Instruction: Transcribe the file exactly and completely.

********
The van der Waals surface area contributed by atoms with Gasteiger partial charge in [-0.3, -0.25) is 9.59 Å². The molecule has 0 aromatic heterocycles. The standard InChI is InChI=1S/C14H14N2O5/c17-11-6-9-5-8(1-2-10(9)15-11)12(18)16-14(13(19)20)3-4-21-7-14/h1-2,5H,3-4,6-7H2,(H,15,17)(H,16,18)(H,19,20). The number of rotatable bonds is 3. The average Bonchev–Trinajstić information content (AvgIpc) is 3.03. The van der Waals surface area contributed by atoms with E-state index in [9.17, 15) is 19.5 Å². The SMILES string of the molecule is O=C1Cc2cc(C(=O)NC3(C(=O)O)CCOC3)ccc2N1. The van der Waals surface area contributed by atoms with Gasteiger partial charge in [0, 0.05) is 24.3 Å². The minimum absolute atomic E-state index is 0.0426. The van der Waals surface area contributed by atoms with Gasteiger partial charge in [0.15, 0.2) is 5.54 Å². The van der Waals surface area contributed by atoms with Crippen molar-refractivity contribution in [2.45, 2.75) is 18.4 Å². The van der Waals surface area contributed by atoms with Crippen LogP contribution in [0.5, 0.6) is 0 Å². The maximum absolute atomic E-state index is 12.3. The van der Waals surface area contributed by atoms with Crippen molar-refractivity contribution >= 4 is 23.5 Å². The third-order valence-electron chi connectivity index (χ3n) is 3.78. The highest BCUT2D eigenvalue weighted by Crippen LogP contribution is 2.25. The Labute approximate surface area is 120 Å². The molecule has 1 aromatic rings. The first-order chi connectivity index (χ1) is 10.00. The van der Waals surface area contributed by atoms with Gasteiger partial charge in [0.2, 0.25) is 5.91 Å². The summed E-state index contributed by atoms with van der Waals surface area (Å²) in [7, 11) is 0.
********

The van der Waals surface area contributed by atoms with Gasteiger partial charge in [-0.3, -0.25) is 9.59 Å². The molecule has 0 aromatic heterocycles. The standard InChI is InChI=1S/C14H14N2O5/c17-11-6-9-5-8(1-2-10(9)15-11)12(18)16-14(13(19)20)3-4-21-7-14/h1-2,5H,3-4,6-7H2,(H,15,17)(H,16,18)(H,19,20). The number of rotatable bonds is 3. The average Bonchev–Trinajstić information content (AvgIpc) is 3.03. The van der Waals surface area contributed by atoms with E-state index in [9.17, 15) is 19.5 Å². The SMILES string of the molecule is O=C1Cc2cc(C(=O)NC3(C(=O)O)CCOC3)ccc2N1. The van der Waals surface area contributed by atoms with Gasteiger partial charge in [0, 0.05) is 24.3 Å². The minimum absolute atomic E-state index is 0.0426. The van der Waals surface area contributed by atoms with Gasteiger partial charge in [0.15, 0.2) is 5.54 Å². The van der Waals surface area contributed by atoms with Crippen molar-refractivity contribution in [2.45, 2.75) is 18.4 Å². The van der Waals surface area contributed by atoms with Crippen LogP contribution in [0.5, 0.6) is 0 Å². The maximum absolute atomic E-state index is 12.3. The van der Waals surface area contributed by atoms with Crippen molar-refractivity contribution >= 4 is 23.5 Å². The third-order valence-electron chi connectivity index (χ3n) is 3.78. The highest BCUT2D eigenvalue weighted by Crippen LogP contribution is 2.25. The Labute approximate surface area is 120 Å². The molecule has 1 aromatic rings. The first-order chi connectivity index (χ1) is 10.00. The van der Waals surface area contributed by atoms with Gasteiger partial charge in [0.2, 0.25) is 5.91 Å². The summed E-state index contributed by atoms with van der Waals surface area (Å²) in [7, 11) is 0.